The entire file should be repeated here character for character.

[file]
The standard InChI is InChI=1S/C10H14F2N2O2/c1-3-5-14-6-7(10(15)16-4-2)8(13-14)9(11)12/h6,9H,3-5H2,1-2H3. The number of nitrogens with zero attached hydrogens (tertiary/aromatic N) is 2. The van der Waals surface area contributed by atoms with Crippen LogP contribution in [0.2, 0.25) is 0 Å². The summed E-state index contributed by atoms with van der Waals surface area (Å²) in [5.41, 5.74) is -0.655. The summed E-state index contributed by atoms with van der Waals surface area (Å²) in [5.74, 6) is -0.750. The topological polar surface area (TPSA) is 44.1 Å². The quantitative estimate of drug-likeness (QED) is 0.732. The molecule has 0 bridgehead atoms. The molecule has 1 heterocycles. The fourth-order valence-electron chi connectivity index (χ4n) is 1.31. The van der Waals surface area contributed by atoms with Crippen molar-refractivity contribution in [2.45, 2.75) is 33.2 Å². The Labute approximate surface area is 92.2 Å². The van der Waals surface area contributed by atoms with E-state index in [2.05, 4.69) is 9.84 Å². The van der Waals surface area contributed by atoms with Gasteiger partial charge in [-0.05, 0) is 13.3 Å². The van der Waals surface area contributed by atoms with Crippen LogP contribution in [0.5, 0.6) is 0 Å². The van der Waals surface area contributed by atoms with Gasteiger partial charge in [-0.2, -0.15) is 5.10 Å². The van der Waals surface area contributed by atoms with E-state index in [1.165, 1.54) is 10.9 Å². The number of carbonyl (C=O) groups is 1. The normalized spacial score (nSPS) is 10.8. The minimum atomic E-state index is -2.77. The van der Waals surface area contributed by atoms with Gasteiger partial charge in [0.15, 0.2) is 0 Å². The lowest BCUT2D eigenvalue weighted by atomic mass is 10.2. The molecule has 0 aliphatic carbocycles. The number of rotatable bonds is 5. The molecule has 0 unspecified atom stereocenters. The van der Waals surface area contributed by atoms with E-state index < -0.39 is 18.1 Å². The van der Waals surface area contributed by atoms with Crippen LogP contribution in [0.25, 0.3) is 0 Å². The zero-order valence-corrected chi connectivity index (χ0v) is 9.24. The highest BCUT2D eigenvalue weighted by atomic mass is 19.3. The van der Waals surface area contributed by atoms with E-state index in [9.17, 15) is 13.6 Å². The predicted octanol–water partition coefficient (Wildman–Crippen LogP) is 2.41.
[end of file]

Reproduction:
The standard InChI is InChI=1S/C10H14F2N2O2/c1-3-5-14-6-7(10(15)16-4-2)8(13-14)9(11)12/h6,9H,3-5H2,1-2H3. The number of nitrogens with zero attached hydrogens (tertiary/aromatic N) is 2. The van der Waals surface area contributed by atoms with Crippen LogP contribution in [0.2, 0.25) is 0 Å². The summed E-state index contributed by atoms with van der Waals surface area (Å²) in [5.41, 5.74) is -0.655. The summed E-state index contributed by atoms with van der Waals surface area (Å²) in [5.74, 6) is -0.750. The topological polar surface area (TPSA) is 44.1 Å². The quantitative estimate of drug-likeness (QED) is 0.732. The molecule has 0 bridgehead atoms. The molecule has 1 heterocycles. The fourth-order valence-electron chi connectivity index (χ4n) is 1.31. The van der Waals surface area contributed by atoms with Crippen molar-refractivity contribution in [2.45, 2.75) is 33.2 Å². The Labute approximate surface area is 92.2 Å². The van der Waals surface area contributed by atoms with E-state index in [2.05, 4.69) is 9.84 Å². The van der Waals surface area contributed by atoms with Gasteiger partial charge in [-0.05, 0) is 13.3 Å². The van der Waals surface area contributed by atoms with Crippen LogP contribution in [0.5, 0.6) is 0 Å². The van der Waals surface area contributed by atoms with Gasteiger partial charge in [-0.2, -0.15) is 5.10 Å². The van der Waals surface area contributed by atoms with E-state index in [1.165, 1.54) is 10.9 Å². The number of carbonyl (C=O) groups is 1. The normalized spacial score (nSPS) is 10.8. The minimum atomic E-state index is -2.77. The van der Waals surface area contributed by atoms with Gasteiger partial charge in [0.15, 0.2) is 0 Å². The lowest BCUT2D eigenvalue weighted by atomic mass is 10.2. The molecule has 0 aliphatic carbocycles. The number of rotatable bonds is 5. The molecule has 0 unspecified atom stereocenters. The van der Waals surface area contributed by atoms with E-state index < -0.39 is 18.1 Å². The van der Waals surface area contributed by atoms with Crippen LogP contribution in [0.25, 0.3) is 0 Å². The zero-order valence-corrected chi connectivity index (χ0v) is 9.24. The highest BCUT2D eigenvalue weighted by atomic mass is 19.3. The van der Waals surface area contributed by atoms with E-state index in [9.17, 15) is 13.6 Å². The predicted octanol–water partition coefficient (Wildman–Crippen LogP) is 2.41.